This incident can happen again and will happen again if we do not change the laws. This is not an easy thing to do because of the Second Amendment. But the NRA has to be brought into check otherwise the slaughtering will go on. Members of Congress and the Senate have to be made painfully aware of this through the vote and to realize they will have blood on their hands. They have to also realize that bullying by the gun lobby has to come to an end.

I live in Pennsylvania and have made my views known to all the representatives I support, that if they continued to be bullied by the gun lobby my support would end as it would mean blood on my hands too. I was happy to hear that Senator Bob Casey, a staunch gun advocate, has decided to change his views on gun laws. I hope he has come to this conclusion by himself. But I like to think that my telling him I would not support him, and encouraging others to do the same, has budged him from his stance.

I urge anyone reading this who is in line with my views to follow suit.  Contact your representatives.

Let’s not wait for another tragedy.


Dancing Paint

A painting may begin with just an idea or a stroke of the brush, but as Bill Barrell will tell you…. 

Dancing Paint
Dancing Paint, oil on canvas painting, 2009

– Paintings often spring out of nowhere. Working on a blank canvas for me is great.  I am not a format painter, so I am left free to look at things and feel things in a different way. Here in this work, I started out wanting to just deal with squares, or square-like shapes. The square shapes worked well alone, but I had a nagging feeling something could be added to make it work even better. It’s a bit of a gamble as one can take a perfectly good work and mess it up! At the same time – once the idea of adding to a painting takes hold, there is no going back.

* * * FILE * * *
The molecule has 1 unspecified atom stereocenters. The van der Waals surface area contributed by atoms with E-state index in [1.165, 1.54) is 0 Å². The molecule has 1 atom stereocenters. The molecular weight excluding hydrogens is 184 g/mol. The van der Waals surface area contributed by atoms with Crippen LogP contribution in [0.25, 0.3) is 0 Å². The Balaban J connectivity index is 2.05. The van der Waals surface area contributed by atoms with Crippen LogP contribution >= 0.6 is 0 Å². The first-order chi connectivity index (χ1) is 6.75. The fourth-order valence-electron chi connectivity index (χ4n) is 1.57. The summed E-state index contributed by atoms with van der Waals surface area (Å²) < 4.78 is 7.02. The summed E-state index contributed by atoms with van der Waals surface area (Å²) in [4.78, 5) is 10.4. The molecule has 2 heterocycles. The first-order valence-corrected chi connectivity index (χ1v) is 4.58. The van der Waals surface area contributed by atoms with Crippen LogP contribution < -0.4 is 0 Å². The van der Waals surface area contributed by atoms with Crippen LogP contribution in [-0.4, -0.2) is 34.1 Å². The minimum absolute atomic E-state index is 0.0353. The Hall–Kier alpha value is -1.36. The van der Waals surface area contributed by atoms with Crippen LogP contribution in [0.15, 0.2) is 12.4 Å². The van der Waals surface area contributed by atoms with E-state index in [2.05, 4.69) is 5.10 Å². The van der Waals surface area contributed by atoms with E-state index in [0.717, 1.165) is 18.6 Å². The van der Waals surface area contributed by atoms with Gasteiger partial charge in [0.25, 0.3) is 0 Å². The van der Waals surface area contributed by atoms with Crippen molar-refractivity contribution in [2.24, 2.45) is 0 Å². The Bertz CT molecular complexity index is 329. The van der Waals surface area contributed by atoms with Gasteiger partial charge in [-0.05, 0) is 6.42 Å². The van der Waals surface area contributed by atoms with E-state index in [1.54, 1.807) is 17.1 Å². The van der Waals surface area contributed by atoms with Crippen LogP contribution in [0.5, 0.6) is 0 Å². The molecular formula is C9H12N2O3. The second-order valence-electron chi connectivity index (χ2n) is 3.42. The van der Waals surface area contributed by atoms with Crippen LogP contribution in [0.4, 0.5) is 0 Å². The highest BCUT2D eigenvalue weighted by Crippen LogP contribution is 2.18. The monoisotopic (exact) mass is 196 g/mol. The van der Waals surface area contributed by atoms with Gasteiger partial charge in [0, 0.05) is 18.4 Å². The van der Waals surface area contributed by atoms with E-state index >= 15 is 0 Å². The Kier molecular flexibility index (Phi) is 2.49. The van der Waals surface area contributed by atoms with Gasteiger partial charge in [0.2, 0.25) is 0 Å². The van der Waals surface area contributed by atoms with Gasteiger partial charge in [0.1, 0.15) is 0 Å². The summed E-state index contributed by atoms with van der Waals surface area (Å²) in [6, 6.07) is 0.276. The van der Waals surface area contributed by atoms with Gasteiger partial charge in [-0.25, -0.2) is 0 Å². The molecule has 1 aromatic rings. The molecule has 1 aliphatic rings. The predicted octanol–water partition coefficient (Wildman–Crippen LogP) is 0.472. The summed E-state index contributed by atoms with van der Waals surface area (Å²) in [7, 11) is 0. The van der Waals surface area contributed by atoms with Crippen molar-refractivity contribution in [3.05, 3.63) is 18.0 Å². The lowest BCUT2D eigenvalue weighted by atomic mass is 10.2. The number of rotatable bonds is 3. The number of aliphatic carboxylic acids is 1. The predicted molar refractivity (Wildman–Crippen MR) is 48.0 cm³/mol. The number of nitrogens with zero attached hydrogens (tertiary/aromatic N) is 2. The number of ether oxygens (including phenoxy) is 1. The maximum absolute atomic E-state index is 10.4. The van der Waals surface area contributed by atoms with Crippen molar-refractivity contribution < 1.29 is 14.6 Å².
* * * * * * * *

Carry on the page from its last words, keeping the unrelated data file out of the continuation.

Often this approach backfires and one can end up with an awful mess. However, when it works, it gives a great feeling of confidence. When it doesn’t work it means taking the mess you have made and heading in a totally different direction. I can never give up on a painting. I wrestle with it until it works.

One time in frustration at what was showing up on the canvas, I tore it into one inch bands and then braided the canvas back together. It worked well as it totally destroyed the image I was wrestling with and it resurfaced into a beautiful object that I could hang on the wall like a quilt.

This painting ended up quite well. The circle shapes did what I wanted them to do by bringing the square shapes to life. It’s as if all the shapes have dancing partners – they give each other motion. The surface becomes vibrant without being eye popping. I named this painting, “Dancing Paint.” –

Colossal Fruit and Vegetable Show

Recently, a video was posted on YouTube of Bill Barrell’s Colossal Fruit and Vegetable Show at the Essex Street Market in New York City back in 1969.  He was asked to talk a little about that show and how it came about.  This is what he had to say.

Colossal Fruit and Vegetable Show shopping bag
One of the actual shopping bags from Bill Barrell's 1969 Colossal Fruit and Vegetable Show at the Essex Street Market in New York City

– It was back in 1965 when I had moved back to the US from Spain, where my son Joshua was born. I had lived in Spain for close to two years and moving to the Lower East Side of NYC was a cultural shock. In Spain, we had lived in the bucolic countryside in Ibiza. In our first apartment on 11th Street in NYC, we got robbed. So, I looked for a loft and found one on Rivington and Bowery – $100 a month for 2,500 square feet. But then, another came up for $90 a month with the same square footage. It was on Pitt Street, way over by the Williamsburg Bridge between Delancy and Rivington Streets. Ten dollars made a big difference in those days.  I took it. The owner of the building ran a soda making business on the ground floor and you had to step over the drunks to get into the building.